This is the FAQs Page, click on the titles to see the answers
Is it safe?
These days when even Oslo can suffer from terrorism there's certainly no need to worry more about visit to Turkey than about a visit to anywhere else in the world. In the 1990s there certainly was a terrorism problem as the PKK struggled to impose its will on the Turkish government but these days the situation is much improved even in the south-east of the country. That said, there ARE still occasional atrocities and the situation can be tense for example before an election. As ever, it's wise to keep an eye on the news.
How is it for women?
Generally speaking, Turkey is a very safe country for female travellers with very low incidents of serious sexual assault. On the other hand, many women have to put up with levels of attention, especially on the street, that they would not expect in their home countries and this can become very wearing/annoying.
Some women seem to suffer more than others and it's not always immediately obvious why this should be. The usual advice is to dress modestly to avoid attracting unwanted attention but although this is probably sensible it certainly doesn't guarantee a quiet life. Help yourself by taking advantage of "aile (family)" sections of restaurants where they're available and by taking up the offer of "bayan (female)" seats on public transport.
Unfortunately a lot of men see foreign women as an easy route to sex and/or money and visas for foreign countries. Being aware of this might help you avoid some misunderstandings.
Is Turkey still cheap?
Turkey is no longer the bargain-basement travel destination it once was and travellers arriving from Syria often think it very expensive in comparison. That said, a lot depends on exchange rates and in 2011 these were working strongly in favour of visitors from Europe, the USA and Australia.
Although the best hotels and restaurants are as expensive as anywhere in the world there are still plenty of cheaper options even in pricy Istanbul. Hostels and family-run pensions help keep accommodation costs down, and there is usually plenty of good, tasty street food available to keep dining costs to a minimum.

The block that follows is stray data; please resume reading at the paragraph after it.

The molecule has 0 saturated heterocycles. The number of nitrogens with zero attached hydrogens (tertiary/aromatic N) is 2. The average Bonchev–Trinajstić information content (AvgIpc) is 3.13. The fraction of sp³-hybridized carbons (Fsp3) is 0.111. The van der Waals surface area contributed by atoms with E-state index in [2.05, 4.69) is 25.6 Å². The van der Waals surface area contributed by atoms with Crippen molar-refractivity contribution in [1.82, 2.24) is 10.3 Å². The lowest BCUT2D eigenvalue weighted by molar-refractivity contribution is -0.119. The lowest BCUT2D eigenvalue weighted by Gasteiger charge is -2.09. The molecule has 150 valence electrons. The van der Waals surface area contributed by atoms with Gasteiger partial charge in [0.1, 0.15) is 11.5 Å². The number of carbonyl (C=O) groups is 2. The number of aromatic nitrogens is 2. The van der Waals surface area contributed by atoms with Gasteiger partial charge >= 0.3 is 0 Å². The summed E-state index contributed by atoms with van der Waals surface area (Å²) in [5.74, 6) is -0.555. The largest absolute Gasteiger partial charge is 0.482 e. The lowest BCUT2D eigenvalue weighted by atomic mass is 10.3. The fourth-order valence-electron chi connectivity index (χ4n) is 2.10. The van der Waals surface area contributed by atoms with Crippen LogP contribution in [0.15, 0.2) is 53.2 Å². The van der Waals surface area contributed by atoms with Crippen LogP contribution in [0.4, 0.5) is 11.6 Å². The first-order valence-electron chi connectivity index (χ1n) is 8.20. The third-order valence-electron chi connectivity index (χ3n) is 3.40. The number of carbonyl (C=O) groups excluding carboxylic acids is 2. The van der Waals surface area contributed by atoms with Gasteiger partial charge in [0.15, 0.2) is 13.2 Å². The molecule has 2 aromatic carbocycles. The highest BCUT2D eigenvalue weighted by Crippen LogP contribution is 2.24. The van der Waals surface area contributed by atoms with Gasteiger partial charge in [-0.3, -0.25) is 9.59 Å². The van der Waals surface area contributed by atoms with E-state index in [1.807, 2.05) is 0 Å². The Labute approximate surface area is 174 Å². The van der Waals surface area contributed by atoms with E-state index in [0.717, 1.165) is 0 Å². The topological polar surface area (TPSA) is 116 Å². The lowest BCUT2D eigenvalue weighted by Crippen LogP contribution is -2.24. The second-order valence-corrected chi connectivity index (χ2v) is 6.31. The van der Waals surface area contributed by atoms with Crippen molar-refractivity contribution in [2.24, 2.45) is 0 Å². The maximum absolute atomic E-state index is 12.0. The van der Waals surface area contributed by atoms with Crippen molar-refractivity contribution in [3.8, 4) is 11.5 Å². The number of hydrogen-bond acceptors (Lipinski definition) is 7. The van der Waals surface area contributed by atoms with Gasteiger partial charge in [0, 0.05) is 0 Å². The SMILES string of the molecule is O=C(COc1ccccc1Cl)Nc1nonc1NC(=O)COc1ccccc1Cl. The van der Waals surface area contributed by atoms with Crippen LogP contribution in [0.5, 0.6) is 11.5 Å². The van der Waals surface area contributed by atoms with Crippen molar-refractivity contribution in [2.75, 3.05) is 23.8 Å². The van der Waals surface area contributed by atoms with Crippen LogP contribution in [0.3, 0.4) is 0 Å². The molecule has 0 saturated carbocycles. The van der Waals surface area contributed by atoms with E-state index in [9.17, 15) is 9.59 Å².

Transport costs have risen steeply recently because of the cost of petrol. Although bus fares will still seem very reasonable to many visitors there are no cheap return fares. Taxi fares are now quite expensive unless you are travelling in a group. Internal air fares, on the other hand, are very reasonable especially if you book ahead and avoid peak periods including Turkish holidays.
What should I wear?
On the whole Turks are fairly relaxed about what foreigners wear - after more than 30 years of tourism they are pretty unshockable. That said, most Turks appreciate it when we dress modestly, especially away from the coastal resorts and İstanbul. When visiting a private home it's polite to cover one's shoulders and knees, as one would when visiting a mosque. People usually take their shoes off before entering a house too. But few Turks expect a foreigner to wear a headscarf except when visiting a mosque.
If you plan to visit the trendy restaurants and nightclubs of İstanbul you might want to consider dressing up a bit, if only to get past the bouncers. The Turks who frequent these places will usually be dressed to kill.
Topless on the beaches? Preferably not.